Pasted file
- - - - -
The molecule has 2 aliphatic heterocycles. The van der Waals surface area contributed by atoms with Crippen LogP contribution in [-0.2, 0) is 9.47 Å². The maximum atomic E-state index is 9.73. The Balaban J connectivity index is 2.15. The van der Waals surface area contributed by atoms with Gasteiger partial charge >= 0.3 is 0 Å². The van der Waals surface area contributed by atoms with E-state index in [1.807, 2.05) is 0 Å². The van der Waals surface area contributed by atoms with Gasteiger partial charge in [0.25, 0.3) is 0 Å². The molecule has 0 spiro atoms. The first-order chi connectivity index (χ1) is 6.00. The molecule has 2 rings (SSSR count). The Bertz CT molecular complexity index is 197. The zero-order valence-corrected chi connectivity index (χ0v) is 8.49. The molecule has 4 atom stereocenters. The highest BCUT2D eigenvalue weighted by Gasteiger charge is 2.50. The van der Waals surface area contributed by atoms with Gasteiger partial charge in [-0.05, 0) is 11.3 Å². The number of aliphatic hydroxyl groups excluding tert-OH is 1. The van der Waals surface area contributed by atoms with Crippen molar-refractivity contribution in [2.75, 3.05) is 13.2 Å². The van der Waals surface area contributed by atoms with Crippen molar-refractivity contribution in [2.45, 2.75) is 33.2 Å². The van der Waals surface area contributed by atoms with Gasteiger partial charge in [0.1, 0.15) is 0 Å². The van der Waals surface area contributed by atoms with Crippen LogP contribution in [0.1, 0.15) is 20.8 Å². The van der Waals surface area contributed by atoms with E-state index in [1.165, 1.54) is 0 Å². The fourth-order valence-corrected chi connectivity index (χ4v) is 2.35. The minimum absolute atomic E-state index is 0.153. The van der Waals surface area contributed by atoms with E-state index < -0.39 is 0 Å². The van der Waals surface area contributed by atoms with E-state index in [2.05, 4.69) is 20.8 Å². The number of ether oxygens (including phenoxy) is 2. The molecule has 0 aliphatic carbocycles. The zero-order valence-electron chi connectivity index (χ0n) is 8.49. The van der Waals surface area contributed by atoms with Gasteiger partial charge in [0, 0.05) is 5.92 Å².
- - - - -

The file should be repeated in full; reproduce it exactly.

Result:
The molecule has 2 aliphatic heterocycles. The van der Waals surface area contributed by atoms with Crippen LogP contribution in [-0.2, 0) is 9.47 Å². The maximum atomic E-state index is 9.73. The Balaban J connectivity index is 2.15. The van der Waals surface area contributed by atoms with Gasteiger partial charge >= 0.3 is 0 Å². The van der Waals surface area contributed by atoms with E-state index in [1.807, 2.05) is 0 Å². The van der Waals surface area contributed by atoms with Gasteiger partial charge in [0.25, 0.3) is 0 Å². The molecule has 0 spiro atoms. The first-order chi connectivity index (χ1) is 6.00. The molecule has 2 rings (SSSR count). The Bertz CT molecular complexity index is 197. The zero-order valence-corrected chi connectivity index (χ0v) is 8.49. The molecule has 4 atom stereocenters. The highest BCUT2D eigenvalue weighted by Gasteiger charge is 2.50. The van der Waals surface area contributed by atoms with Gasteiger partial charge in [-0.05, 0) is 11.3 Å². The number of aliphatic hydroxyl groups excluding tert-OH is 1. The van der Waals surface area contributed by atoms with Crippen molar-refractivity contribution in [2.75, 3.05) is 13.2 Å². The van der Waals surface area contributed by atoms with Crippen molar-refractivity contribution in [2.45, 2.75) is 33.2 Å². The van der Waals surface area contributed by atoms with Gasteiger partial charge in [0.1, 0.15) is 0 Å². The van der Waals surface area contributed by atoms with Crippen LogP contribution in [0.1, 0.15) is 20.8 Å². The van der Waals surface area contributed by atoms with E-state index in [1.165, 1.54) is 0 Å². The fourth-order valence-corrected chi connectivity index (χ4v) is 2.35. The minimum absolute atomic E-state index is 0.153. The van der Waals surface area contributed by atoms with E-state index < -0.39 is 0 Å². The van der Waals surface area contributed by atoms with E-state index in [2.05, 4.69) is 20.8 Å². The number of ether oxygens (including phenoxy) is 2. The molecule has 0 aliphatic carbocycles. The zero-order valence-electron chi connectivity index (χ0n) is 8.49. The van der Waals surface area contributed by atoms with Gasteiger partial charge in [0, 0.05) is 5.92 Å².